Daily Newspaper and Travel Guide
for Pecos Country
of West Texas
Tuesday, December 7, 1999
By Smokey Briggs
I'm betting on
Well, I think the official score is Mars 3, Earthlings 0.
It looks like our latest attempt to explore Mars went the way of Murphy's
Law, low-bid government contracts and/or little green men.
In any case, the Polar Lander and both of it's Deep Space 2 microprobes
went "poof" a couple of days ago as they started flying around pretty close
to whatever Mars has for an atmosphere.
The boys at NASA are still listening,waiting for their super-expensive
radio-controlled gizmos to call home, but it looks like E.T. will be dialing
before the Lander calls.
Oh well, it's just 330 million dollars.
The General Accounting Office can loose more than that with the slip
of a finger on the old adding machine.
Considering the many spinoff technologies the space program has handed
us, the money is well spent even if we just miscalculated and shot the
Lander into the man on the moon's nose.
Of course, it does give a person a minute of pause to think about the
technology $330 million might buy - and our nation's love of technology
just for the sake of technology.
Sometimes we go a little overboard.
For example - in the early days of the space race between us and the
Russians, the engineers at NASA decided we needed a pen that would write
reliably in the zero gravity of space. According to reliable sources, we
spent about $1 million on developing this cool pen. And it worked great.
The Russians used a pencil.
But back to the lost Lander mission. I don't think all the hoopla is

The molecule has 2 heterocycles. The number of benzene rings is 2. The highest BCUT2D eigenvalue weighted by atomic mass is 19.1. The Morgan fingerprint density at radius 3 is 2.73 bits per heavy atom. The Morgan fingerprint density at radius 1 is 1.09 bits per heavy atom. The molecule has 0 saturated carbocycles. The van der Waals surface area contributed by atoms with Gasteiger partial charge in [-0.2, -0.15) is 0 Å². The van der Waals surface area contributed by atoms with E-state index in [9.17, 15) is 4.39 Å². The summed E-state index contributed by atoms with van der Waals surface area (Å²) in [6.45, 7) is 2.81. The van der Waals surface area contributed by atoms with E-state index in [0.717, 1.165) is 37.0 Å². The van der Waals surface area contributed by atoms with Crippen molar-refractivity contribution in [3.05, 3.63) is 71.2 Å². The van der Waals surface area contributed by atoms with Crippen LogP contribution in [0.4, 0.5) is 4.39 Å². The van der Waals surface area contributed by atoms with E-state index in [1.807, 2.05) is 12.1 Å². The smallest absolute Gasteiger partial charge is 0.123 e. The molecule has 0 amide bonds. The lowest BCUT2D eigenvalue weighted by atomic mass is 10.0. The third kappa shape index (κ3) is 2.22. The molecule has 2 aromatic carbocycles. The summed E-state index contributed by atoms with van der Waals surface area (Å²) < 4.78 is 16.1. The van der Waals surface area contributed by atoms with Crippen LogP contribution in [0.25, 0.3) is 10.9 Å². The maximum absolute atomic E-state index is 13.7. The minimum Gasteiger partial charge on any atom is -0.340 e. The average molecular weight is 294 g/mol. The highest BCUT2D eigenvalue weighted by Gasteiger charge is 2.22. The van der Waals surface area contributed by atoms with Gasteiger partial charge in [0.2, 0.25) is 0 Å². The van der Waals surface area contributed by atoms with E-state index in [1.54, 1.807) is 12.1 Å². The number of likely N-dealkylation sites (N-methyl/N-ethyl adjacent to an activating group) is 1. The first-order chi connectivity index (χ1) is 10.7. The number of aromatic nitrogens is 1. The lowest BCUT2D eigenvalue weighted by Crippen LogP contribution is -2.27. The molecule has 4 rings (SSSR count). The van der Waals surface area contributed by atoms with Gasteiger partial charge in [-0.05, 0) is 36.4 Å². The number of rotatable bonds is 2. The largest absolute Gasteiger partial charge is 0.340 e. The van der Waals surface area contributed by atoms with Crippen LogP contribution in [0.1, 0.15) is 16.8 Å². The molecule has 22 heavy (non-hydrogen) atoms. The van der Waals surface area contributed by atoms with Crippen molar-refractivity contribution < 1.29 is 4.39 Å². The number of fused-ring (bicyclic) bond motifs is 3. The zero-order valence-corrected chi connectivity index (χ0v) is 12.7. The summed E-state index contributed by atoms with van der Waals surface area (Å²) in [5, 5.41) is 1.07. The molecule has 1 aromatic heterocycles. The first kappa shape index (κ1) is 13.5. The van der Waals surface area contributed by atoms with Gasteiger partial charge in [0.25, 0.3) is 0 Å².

about loosing the Lander and it's two probes. I think NASA is worried about
why it lost them.
Down at the coffee shop there are two leading theories: 1) the martians
shot them down , or 2) we goofed.
The spread is about 50-50.
The "we-goofed" crowd just points to the theory behind the two probes.
Both soft-ball size probes were supposed to slam into the surface of Mars
at 400 mph to test a new descent technique.
That was really the plan.
Softball, 400 mph, desert floor with rocks all over it. Blam.
Guess we know now how well that descent technique works.
Personally, I think it was the martians. They probably didn't mind the
Polar Lander whooshing around in their atmosphere but when we tossed those
softballs out the door we crossed the line. Proably started a war.
Our softballs exploded all over the Martian desert and then they zapped
the lander with a ray gun.
Sounds plausible to me.
Until the war starts and they have to reopen the airbase here in Pecos,
maybe we can send some economic development people to Houston to attract
some descent technique test contracts.
NASA can bring a sack full of these softball probes and chuck them out
the door at 15,000 feet.
I'll start a company and employ ten or twelve close friends to ride
around the desert on four-wheelers for $800 a day to find them and bring
the pieces back. NASA won't even blink at a measly eight grand a day and
think of the money they'll save on rocket fuel.
Not to mention getting the test results back within days rather than
having to wait till the rocket gets to Mars.
EDITOR'S NOTE:Smokey Briggs is the Editor and Publisher of the
Pecos Enterprise whose column appears each Tuesday. He can be e-mailed
Return to top
York M. "Smokey" Briggs, Publisher
Peggy McCracken, Webmaster
Division of Buckner News Alliance, Inc.
324 S. Cedar St., Pecos, TX 79772
Phone 915-445-5475, FAX 915-445-4321
Associated Press text, photo, graphic, audio and/or video material shall not be published, broadcast, rewritten for broadcast or publication or redistributed directly or indirectly in any medium.
We support Newspapers in Education
Copyright 1999 by Pecos Enterprise